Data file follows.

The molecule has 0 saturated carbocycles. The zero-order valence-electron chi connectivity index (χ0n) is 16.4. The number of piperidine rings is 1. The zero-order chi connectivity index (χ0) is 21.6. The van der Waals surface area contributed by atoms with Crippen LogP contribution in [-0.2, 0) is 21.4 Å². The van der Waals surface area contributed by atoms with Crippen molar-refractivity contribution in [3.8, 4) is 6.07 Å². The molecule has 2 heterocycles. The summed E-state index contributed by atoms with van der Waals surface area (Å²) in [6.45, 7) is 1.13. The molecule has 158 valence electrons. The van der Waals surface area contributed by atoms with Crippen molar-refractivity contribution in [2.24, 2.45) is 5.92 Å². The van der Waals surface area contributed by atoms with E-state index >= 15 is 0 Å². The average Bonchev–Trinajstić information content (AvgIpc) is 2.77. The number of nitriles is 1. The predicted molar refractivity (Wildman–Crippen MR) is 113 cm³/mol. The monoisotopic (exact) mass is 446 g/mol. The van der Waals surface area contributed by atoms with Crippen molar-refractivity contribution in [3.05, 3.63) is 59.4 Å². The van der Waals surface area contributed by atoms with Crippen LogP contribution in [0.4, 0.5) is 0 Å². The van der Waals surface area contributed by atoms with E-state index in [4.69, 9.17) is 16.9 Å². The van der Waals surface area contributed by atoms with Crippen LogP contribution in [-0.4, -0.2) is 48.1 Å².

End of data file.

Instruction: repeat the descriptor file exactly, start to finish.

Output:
The molecule has 0 saturated carbocycles. The zero-order valence-electron chi connectivity index (χ0n) is 16.4. The number of piperidine rings is 1. The zero-order chi connectivity index (χ0) is 21.6. The van der Waals surface area contributed by atoms with Crippen LogP contribution in [-0.2, 0) is 21.4 Å². The van der Waals surface area contributed by atoms with Crippen molar-refractivity contribution in [3.8, 4) is 6.07 Å². The molecule has 2 heterocycles. The summed E-state index contributed by atoms with van der Waals surface area (Å²) in [6.45, 7) is 1.13. The molecule has 158 valence electrons. The van der Waals surface area contributed by atoms with Crippen molar-refractivity contribution in [2.24, 2.45) is 5.92 Å². The van der Waals surface area contributed by atoms with E-state index >= 15 is 0 Å². The average Bonchev–Trinajstić information content (AvgIpc) is 2.77. The number of nitriles is 1. The predicted molar refractivity (Wildman–Crippen MR) is 113 cm³/mol. The monoisotopic (exact) mass is 446 g/mol. The van der Waals surface area contributed by atoms with Crippen molar-refractivity contribution in [3.05, 3.63) is 59.4 Å². The van der Waals surface area contributed by atoms with Crippen LogP contribution in [0.4, 0.5) is 0 Å². The van der Waals surface area contributed by atoms with E-state index in [4.69, 9.17) is 16.9 Å². The van der Waals surface area contributed by atoms with Crippen LogP contribution in [-0.4, -0.2) is 48.1 Å².